London is one of the most recognisable and famous cities on the planet. Nearly 9 million people call it home and visitors flock there from around the world. But if you want to get outdoors to do something exciting, what are the best London activities? Check out the top 21 capital city adventures in England below.
The UK is a diverse country. With everything from sprawling metropolitan cities to rolling green hills and dramatic coastlines to rugged mountains. Where ever you are in the country, you’re just not far from picturesque scenery and adventure.
Outdoor enthusiasts head to the Peak District, Pennines, Snowdonia, the Scottish Highlands or the Lake District for hiking, biking and other adventures. While water sports fans hit beaches all around the coastline for surfing, sailing, kiteboarding, diving and so much more. But what about London?
London is one of the most visited cities in the world, but few head there with plans of adventure. Its unique architecture, vibrant nightlife, thriving culture scene, complex history, famous landmarks and red double-decker buses attract around 30 million tourists every year.
Most of the visitors stay within Central London as there is so much to do within this area. Even those attending major sporting events like Formula E, Lex Live, and the FA Cup can remain within the city’s central zones.
But unknown to many locals, let alone London visitors, the capital city adventures in England are hugely varied and exceptionally good. Within Central London you can get on the water in a speedboat, SUP, wakeboard or kayak, you can climb an indoor wall, the O2 or a treetop rope course. You can bungee jump, skydive or get involved in parkour, or if you prefer your feet on the ground go hiking or biking.
Many of the best London activities are available by travelling a short distance out of the city. Plus there is plenty of opportunity for adventure within the centre. Here are the best of both:
London is one of the few cities in the UK where cycling has really taken off. This is thanks in part to the introduction of a cycle hire scheme. Known as the “Boris Bikes”, despite being commissioned by Ken Livingstone the Mayor before Mr Johnson, it’s hugely popular.
Does weaving in and out of London’s traffic and exploring the many cycle paths does not appeal to your adventurous side? Then you’ll be pleased to hear there are plenty of opportunities for mountain biking near the city.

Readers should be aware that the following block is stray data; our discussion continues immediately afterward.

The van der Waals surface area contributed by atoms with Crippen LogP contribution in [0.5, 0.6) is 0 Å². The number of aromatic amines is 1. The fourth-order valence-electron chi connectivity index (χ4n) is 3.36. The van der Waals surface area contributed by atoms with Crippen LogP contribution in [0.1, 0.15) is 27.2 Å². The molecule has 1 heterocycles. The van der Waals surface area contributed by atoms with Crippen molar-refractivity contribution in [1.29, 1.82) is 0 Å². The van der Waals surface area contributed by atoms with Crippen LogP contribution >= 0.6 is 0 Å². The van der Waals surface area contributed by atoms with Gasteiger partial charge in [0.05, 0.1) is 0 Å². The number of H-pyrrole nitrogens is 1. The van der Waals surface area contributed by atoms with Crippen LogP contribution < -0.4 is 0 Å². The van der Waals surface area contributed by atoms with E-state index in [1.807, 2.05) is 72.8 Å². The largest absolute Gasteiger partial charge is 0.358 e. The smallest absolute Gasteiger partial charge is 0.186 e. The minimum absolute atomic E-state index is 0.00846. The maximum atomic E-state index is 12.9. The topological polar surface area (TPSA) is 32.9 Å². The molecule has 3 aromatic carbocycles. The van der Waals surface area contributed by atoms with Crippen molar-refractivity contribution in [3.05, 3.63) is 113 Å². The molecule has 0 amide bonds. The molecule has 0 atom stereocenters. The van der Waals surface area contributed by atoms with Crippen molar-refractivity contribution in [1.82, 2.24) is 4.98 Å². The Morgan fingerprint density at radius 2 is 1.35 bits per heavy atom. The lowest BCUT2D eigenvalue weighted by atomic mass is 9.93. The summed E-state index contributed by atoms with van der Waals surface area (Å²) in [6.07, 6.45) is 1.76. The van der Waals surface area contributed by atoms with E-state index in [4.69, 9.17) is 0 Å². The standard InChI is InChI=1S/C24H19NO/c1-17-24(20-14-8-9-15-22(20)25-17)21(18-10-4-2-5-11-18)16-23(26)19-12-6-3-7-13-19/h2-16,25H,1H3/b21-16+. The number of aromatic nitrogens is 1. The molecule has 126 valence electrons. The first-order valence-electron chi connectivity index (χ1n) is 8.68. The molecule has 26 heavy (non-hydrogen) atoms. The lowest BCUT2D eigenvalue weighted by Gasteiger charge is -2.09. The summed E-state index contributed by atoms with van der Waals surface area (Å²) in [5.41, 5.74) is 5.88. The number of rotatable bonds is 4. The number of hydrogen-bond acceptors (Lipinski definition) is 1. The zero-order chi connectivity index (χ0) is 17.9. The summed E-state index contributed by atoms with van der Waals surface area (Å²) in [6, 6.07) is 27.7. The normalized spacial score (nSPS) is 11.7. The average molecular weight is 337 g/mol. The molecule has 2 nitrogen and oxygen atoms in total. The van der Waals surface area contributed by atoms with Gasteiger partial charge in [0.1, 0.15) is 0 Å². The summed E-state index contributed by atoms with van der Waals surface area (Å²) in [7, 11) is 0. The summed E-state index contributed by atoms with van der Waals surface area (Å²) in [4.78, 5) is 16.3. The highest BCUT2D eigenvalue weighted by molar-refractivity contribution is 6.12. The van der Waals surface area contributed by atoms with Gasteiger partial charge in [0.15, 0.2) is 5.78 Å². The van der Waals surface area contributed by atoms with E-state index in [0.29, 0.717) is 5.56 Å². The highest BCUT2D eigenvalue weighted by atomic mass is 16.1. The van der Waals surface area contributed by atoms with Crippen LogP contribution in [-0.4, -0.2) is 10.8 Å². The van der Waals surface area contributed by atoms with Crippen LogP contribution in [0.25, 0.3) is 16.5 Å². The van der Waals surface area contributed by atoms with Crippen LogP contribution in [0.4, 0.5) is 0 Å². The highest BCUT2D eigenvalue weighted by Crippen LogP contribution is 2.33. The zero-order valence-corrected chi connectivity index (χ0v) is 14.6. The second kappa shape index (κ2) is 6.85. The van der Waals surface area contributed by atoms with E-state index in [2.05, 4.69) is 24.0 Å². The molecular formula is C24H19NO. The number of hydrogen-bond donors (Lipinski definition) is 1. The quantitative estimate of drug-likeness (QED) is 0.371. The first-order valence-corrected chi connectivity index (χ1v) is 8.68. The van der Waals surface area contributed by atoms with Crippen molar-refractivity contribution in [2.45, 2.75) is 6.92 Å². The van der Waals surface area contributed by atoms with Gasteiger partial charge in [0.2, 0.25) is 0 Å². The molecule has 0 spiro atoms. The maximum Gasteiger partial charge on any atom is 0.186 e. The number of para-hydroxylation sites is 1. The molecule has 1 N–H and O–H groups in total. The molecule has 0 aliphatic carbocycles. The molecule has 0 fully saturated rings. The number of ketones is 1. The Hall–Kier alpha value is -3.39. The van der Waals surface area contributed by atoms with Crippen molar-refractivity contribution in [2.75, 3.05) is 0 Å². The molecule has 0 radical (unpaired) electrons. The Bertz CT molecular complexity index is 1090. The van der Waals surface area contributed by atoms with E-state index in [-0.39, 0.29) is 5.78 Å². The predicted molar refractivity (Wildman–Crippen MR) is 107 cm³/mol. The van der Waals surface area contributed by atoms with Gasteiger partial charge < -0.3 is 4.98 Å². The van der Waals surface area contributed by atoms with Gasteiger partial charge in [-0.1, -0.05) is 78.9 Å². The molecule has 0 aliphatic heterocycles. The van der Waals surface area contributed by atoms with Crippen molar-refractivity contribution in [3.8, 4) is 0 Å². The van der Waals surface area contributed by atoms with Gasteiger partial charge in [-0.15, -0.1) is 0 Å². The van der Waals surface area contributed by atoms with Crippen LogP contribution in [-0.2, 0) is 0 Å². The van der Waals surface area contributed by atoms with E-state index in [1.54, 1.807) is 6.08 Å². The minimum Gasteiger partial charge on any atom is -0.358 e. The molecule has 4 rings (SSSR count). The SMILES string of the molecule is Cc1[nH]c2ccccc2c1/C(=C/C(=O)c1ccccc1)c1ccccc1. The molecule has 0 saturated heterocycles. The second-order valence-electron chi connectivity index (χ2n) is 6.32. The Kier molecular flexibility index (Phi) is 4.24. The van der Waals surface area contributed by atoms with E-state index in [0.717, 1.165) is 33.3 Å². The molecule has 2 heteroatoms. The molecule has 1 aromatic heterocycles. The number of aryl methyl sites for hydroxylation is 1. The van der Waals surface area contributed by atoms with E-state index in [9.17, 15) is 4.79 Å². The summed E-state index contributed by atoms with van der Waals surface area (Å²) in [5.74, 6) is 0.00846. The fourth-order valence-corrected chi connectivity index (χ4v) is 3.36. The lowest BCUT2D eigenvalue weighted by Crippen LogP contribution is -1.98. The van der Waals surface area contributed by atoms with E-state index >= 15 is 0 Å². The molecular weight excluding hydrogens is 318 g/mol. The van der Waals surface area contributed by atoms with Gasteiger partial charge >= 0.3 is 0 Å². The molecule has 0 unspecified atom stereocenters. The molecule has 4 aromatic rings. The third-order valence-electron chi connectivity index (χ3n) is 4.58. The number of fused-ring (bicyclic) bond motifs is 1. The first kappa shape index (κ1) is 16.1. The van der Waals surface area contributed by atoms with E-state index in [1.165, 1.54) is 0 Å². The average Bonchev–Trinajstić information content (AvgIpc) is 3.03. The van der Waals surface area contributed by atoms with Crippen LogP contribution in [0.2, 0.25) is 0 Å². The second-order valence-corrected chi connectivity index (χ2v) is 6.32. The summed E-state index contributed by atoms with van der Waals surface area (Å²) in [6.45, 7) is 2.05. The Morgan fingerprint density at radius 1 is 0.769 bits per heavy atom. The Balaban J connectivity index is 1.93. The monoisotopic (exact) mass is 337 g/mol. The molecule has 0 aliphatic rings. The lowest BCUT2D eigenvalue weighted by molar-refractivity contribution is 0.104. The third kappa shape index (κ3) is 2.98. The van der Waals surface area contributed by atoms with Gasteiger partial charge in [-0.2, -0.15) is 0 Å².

One of the most popular options is Epping Forest, to the northeast of the capital. It’s got a range of trails to suit all abilities. The 48km Epping Forest Killer Loop is the one that riders love to brag about.
Other great options include the Surrey Hills, Epsom Downs, and Hadleigh Park. The latter hosted the mountain biking event during the 2012 Olympics. Find out more about London mountain biking in this article.
At the stables in Hyde park you’ll find one of the best London activities – horse riding. They provide riding lessons around this iconic central London park. There are in fact numerous stables and equestrian centres in Greater London making it one of the top capital city adventures in England.
Did you know that urban hiking is a thing? It is exploring a city on foot, travelling from one side to the other, following a river or linking up parks etc. London is no different, there are plenty of interesting walks you can take. Check out the circular Hampstead Heath walk which includes Highgate Cemetery and Parliament Hill.
Within striking distance of London there is even more to explore. The Surry Hills, Chilterns, North Downs and Colne Valley are all worth a visit for a day of hiking. Trail starts and ends can be reached on public transport meaning you are not limited to circular walks.
Trekking is multiple days of hiking combined to travel from one destination to another. Interestingly there are plenty of multi-day treks that begin or end in London. Try the 126 km/78 mile Capital Ring, the 301 km/187 mile Games Way from Weymouth to the Olympic Stadium or the 107 km/66 mile Vanguard way from Croydon to Newhaven.
But the Thames Path is widely regarded as one of the best UK treks. It runs 307 km/191 miles from Kemble – the source of the Thames – in the Cotswolds all the way to the Thames Barrier. This 11 to 15 day trek passes through Gloucestershire, Wiltshire, Oxfordshire, Berkshire, Buckinghamshire, Surrey, Central London, Kent and Essex.